While digging to lay a cable network by the Damascus Gate in Jerusalem's Old City, workers uncovered an intact mosaic with Greek writing on what seems to have been the floor of an ancient version of a boutique hotel 1,500 years ago.
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The writing reads: "In the time of our most pious emperor Flavius Justinian, also this entire building Constantine the most God-loving priest and abbot, established and raised, in the 14th indiction," according to Leah Di Segni, of the Hebrew University in Jerusalem, an expert on ancient Greek inscriptions.
"'Indiction' is an ancient method of counting years, for taxation purposes. Based on historical sources, the mosaic can be dated to the year 550 or 551 C.E.," Di Segni says.
Both she and David Gellman, the director of the excavation on behalf of the Israel Antiquities Authority believe the mosaic decorated the floor of what had probably been a hotel for pilgrims flocking to Jerusalem as Christianity took hold of the Eastern Roman Empire, which became known as the Byzantine Empire.
Under Emperor Flavius Justinian (482-565), the Byzantine Empire reached new heights – and completed its conversion from paganism to Christianity. In the year 543 C.E. Justinian had a vast, architecturally elaborate church built on Mount Zion. Dedicated to Mary, mother of Jesus, it was called the New Church of the Theotokos, or, the Nea Church. (Where Jesus walked: Churches in Jerusalem)
The Nea was the biggest church in Jerusalem and one of the largest in the entire empire, and reportedly included a hospital, monastery and accommodation. Its abbot was Constantine, which explains why he and the emperor were mentioned in the inscription.
The Nea Church was considered so important that it even appears on the famous 6th-century mosaic Madaba Map of ancient Jerusalem (in the upper right corner of the city).
The Nea Church was badly damaged by the Persian invasion of Jerusalem in the year 614. Its remains – at least, the stones that hadn't been repurposed over the ages - were partially excavated in 1970, during archaeological exploration of the ancient Jewish quarter after the Six Day War in 1967.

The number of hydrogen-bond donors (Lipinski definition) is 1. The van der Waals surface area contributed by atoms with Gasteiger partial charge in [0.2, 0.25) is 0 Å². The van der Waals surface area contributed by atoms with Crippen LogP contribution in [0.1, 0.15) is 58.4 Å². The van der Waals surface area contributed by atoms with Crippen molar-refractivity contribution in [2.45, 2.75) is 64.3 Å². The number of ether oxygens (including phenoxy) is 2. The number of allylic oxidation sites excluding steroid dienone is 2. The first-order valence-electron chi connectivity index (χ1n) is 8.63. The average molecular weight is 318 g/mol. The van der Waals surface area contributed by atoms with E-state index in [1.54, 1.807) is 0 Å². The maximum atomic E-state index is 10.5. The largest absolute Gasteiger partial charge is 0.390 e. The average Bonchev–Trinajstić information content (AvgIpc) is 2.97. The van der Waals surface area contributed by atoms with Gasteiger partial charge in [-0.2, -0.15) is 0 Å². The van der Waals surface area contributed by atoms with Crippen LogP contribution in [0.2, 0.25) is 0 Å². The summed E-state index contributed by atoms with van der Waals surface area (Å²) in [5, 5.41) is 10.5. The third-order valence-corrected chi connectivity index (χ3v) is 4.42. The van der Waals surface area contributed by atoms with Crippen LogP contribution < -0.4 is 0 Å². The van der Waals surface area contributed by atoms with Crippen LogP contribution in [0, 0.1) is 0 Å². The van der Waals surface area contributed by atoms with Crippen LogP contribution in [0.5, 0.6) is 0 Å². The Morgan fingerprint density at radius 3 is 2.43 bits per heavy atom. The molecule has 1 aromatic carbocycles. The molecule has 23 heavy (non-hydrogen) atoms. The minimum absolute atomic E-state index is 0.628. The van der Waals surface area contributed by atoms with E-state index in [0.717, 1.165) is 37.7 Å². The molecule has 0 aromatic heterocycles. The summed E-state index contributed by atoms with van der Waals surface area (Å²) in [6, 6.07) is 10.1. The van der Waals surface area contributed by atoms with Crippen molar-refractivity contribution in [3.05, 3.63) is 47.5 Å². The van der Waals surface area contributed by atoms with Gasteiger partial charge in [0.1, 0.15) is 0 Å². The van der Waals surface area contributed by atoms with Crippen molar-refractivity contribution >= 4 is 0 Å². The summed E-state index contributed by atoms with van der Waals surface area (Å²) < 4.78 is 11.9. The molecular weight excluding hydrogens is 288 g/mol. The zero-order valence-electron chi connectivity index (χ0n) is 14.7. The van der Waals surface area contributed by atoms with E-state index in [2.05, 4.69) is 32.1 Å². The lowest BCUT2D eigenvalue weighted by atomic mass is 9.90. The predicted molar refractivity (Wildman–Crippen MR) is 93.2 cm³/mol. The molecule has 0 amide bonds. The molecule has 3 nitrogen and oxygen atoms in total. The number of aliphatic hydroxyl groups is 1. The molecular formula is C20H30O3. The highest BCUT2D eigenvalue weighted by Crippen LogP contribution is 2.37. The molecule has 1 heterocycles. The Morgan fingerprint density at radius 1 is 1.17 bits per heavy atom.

In one sense, finding the extraordinary mosaic by Damascus Gate was little surprise, say the archaeologists. For centuries, Damascus Gate had been the main northern entry point to Jerusalem, so it would naturally brim with archaeological remains, Gellman explains. "In the Byzantine period, with the emergence of Christianity, churches, monasteries and hostels for pilgrims were built in the area north of the gate, and the area became one of the most important and active areas of the city," he says.
"The fact that the inscription survived is an archaeological miracle," Gellman adds. The archaeological remains in that area had been severely damaged by infrastructure groundwork over decades, he explains. "We were about to close the excavation when all of a sudden, a corner of the mosaic inscription peeked out between the pipes and cables. Amazingly, it had not been damaged."
An inscription previously found in the vaults of the Nea Church also mentions both Constantine and the Emperor Justinian.
Justinian would reign from 527 C.E. to 565 C.E., during which time he would become famous for his judicial reforms, many of which seem strikingly modern, including protection for prostitutes, and for wives against extravagant husbands. The Nea Church in Jerusalem was far from his only architectural achievement: Justinian is also credited with building Saint Catherine's Monastery in the Sinai, in his very first year of rule, to encompass the chapel of the Burning Bush. Today the site is Greek Orthodox and is a UNESCO World Heritage Site.
And, Justinian is credited with the erection of the magnificent Hagia Sophia basilica in Istanbul. Built on the ruins of previous churches, the Hagia Sophia would be converted into a mosque in 1453, then into the museum it is today in 1935.